The results to my question ‘Have you, or anyone you know, ever used YouTube to aid your sexual education?’ surprised me. Whilst the trend matched my expectations, more people had utilised YouTube for this purpose than I had predicted. 30% of people said yes, with some participants stating that it was more informal and private than perhaps asking a question in class discussion. However, there were mixed opinions. 70% of people said they hadn’t, and they were also worried about issues of censorship and potentially unverified sources giving inaccurate information. This reflects my own concern when I read the article. Whilst these YouTubers offer a lot of advice based on personal experience, alongside education they have received, it’s hard to know which information to trust online– especially on such a free platform such as YouTube where anyone can make content.
“Whilst these YouTubers offer a lot of advice based on personal experience, alongside education they have received, it’s hard to know which information to trust online
There were many comments in response to the survey stating that they didn’t agree with the separation of boys and girls when taking part in sexual education. It is important for everyone to know everything and to understand all aspects of the experience, and it would be good to encourage the dialogue between all genders from a young age – perhaps this would reduce the ‘taboo’ of talking about sex. I think this is especially important in secondary school, where 66% of respondents said the majority of their sexual education took place. By this stage you are learning more about human biology in addition to sexual education, and I think this would be a good stage to start introducing, or increasing, dialogue around consent and LGBTQ+ relationships. Perhaps this is a good time to discuss fertility within sexual education also. 86% of those who responded to the survey agreed that fertility education is an important part of sexual education and knowing your own body.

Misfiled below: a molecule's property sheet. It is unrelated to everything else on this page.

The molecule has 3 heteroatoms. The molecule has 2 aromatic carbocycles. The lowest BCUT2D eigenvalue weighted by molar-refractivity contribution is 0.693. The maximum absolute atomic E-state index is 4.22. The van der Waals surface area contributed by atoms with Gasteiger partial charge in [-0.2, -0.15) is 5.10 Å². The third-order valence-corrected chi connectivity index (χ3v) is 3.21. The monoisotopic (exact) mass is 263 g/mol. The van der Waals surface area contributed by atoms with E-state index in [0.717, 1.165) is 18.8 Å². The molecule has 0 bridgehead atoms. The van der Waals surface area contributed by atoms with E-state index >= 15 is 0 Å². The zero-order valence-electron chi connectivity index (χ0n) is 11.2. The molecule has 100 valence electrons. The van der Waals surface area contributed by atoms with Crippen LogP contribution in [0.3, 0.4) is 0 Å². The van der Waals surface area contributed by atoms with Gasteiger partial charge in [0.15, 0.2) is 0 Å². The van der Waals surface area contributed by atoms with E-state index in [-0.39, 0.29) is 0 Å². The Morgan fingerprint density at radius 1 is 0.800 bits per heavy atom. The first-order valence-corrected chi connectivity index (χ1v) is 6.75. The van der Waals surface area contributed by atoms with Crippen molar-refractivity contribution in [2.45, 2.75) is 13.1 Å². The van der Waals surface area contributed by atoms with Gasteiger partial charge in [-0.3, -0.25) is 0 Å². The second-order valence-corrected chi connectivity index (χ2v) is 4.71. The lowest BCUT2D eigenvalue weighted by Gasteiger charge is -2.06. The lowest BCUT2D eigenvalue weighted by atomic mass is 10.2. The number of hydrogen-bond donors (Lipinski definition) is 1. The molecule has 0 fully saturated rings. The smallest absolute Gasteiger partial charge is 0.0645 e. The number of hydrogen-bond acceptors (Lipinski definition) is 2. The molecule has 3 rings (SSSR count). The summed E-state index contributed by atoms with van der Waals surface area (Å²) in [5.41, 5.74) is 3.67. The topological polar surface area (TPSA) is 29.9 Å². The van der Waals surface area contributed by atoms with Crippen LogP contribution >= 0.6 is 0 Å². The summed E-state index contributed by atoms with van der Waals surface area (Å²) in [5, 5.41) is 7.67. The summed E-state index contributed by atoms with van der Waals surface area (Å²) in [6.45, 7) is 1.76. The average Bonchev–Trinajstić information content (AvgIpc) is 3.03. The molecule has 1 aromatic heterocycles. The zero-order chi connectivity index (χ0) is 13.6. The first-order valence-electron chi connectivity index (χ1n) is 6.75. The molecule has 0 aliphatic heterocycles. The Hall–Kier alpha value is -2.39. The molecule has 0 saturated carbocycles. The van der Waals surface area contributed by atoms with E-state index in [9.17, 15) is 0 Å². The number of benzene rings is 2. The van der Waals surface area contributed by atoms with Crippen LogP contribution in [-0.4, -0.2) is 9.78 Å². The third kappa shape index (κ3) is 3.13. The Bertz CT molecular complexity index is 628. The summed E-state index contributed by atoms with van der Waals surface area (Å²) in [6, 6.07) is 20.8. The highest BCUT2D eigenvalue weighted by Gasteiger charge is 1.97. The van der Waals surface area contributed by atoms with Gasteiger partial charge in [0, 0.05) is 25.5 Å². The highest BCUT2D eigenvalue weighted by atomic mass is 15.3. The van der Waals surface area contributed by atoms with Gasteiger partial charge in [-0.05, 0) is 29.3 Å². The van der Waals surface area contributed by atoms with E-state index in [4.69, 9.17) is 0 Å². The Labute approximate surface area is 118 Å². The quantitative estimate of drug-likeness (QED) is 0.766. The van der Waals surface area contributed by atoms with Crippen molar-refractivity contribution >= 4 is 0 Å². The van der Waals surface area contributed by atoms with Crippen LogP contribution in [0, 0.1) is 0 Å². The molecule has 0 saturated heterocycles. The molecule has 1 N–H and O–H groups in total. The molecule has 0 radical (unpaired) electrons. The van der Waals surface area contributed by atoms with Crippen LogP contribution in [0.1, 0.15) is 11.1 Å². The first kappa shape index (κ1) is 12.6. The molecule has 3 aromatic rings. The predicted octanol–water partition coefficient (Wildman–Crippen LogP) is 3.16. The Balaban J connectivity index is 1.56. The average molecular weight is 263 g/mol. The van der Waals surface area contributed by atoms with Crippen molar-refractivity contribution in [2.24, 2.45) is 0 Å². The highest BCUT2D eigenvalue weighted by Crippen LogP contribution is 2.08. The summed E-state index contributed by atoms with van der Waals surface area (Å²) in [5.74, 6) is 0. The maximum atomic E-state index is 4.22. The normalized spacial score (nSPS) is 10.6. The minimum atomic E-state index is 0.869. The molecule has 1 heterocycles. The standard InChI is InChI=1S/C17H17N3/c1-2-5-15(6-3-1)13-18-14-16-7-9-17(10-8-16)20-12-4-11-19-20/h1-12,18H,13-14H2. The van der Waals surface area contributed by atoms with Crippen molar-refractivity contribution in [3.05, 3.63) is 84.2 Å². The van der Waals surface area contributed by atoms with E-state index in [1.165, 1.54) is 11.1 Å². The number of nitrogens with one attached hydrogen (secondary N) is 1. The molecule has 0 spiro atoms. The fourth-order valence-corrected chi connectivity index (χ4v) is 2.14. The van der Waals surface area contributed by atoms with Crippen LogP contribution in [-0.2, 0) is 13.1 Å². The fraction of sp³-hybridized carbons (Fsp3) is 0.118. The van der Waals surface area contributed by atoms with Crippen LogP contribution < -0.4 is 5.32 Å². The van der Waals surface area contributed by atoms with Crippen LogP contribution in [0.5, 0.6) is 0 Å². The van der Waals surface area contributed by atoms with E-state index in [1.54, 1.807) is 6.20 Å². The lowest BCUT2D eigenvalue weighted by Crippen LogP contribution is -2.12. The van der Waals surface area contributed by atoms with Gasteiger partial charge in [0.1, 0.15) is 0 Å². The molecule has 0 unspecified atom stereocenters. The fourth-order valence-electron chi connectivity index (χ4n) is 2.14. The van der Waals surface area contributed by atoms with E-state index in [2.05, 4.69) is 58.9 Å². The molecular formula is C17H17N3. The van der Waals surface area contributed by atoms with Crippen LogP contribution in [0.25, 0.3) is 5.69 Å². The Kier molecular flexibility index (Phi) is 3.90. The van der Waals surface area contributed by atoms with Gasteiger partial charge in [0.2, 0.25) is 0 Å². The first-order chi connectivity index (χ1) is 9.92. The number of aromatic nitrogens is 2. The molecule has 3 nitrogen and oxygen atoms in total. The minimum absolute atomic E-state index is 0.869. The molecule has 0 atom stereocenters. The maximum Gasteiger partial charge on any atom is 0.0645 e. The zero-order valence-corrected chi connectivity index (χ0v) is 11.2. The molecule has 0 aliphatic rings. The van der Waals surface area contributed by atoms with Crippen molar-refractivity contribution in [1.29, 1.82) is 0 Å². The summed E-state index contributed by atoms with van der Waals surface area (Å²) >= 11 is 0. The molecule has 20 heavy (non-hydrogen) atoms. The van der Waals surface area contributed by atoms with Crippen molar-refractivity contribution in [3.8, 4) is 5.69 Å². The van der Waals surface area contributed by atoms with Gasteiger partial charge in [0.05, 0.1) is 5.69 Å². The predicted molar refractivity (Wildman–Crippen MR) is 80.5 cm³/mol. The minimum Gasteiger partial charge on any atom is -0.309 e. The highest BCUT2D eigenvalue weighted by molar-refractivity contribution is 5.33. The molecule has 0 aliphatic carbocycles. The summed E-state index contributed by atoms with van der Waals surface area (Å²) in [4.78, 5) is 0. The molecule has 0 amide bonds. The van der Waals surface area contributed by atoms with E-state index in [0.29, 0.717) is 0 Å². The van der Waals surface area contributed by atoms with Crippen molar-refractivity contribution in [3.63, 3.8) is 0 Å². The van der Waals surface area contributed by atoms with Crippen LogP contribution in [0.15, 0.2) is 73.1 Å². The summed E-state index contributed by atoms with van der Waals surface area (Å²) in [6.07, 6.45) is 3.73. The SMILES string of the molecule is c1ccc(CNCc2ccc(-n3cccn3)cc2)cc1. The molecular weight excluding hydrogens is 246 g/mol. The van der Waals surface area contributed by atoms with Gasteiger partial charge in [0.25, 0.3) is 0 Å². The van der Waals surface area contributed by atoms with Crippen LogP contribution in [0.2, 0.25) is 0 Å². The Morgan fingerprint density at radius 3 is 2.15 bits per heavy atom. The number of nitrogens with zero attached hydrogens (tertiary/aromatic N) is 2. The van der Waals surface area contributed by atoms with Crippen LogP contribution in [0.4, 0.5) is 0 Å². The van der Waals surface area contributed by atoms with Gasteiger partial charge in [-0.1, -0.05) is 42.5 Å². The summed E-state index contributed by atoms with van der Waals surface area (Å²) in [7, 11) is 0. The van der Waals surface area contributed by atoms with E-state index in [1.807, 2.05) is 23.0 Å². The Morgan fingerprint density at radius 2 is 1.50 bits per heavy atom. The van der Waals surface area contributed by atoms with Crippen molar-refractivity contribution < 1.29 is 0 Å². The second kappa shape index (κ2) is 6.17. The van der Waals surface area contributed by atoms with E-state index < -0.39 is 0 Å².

94% of people said that their sex education did not include information on LGBTQ+ relationships – which in today’s society seems outrageous. There needs to be more teaching within school around this subject. Promoting these different relationships as equally valid and important could make a huge difference in someone’s journey of acceptance, as well as introducing an inclusive education so that everyone, no matter what their sexual orientation, knows how to be safe.
I was also intrigued to find out what people felt about the Church of England recently stating that schools ‘should promote celibacy’. I asked whether people agreed that abstinence should be taught within schools and 59.18% of people said that they disagreed. However, many acknowledged that it ‘should be explored as a choice’ rather than inflicted as a moral teaching. It was widely felt amongst all respondents that abstinence should be included as part of a wide education, highlighting all the different routes and decisions that you could take in your own personal journey – to which I agree.
I think that it is exceptionally important to include a wide range of perspectives on sexual education, including all people from all walks of life. However, this isn’t being achieved. 1% of those I asked said they were very satisfied with their sexual education. In this day and age, surely it is important to discuss sex openly and honestly, not just so we can tick a box off of the curriculum. Not only has this survey confirmed that I am not alone, it has confirmed that sexual education in the UK needs drastic improvement – and fast.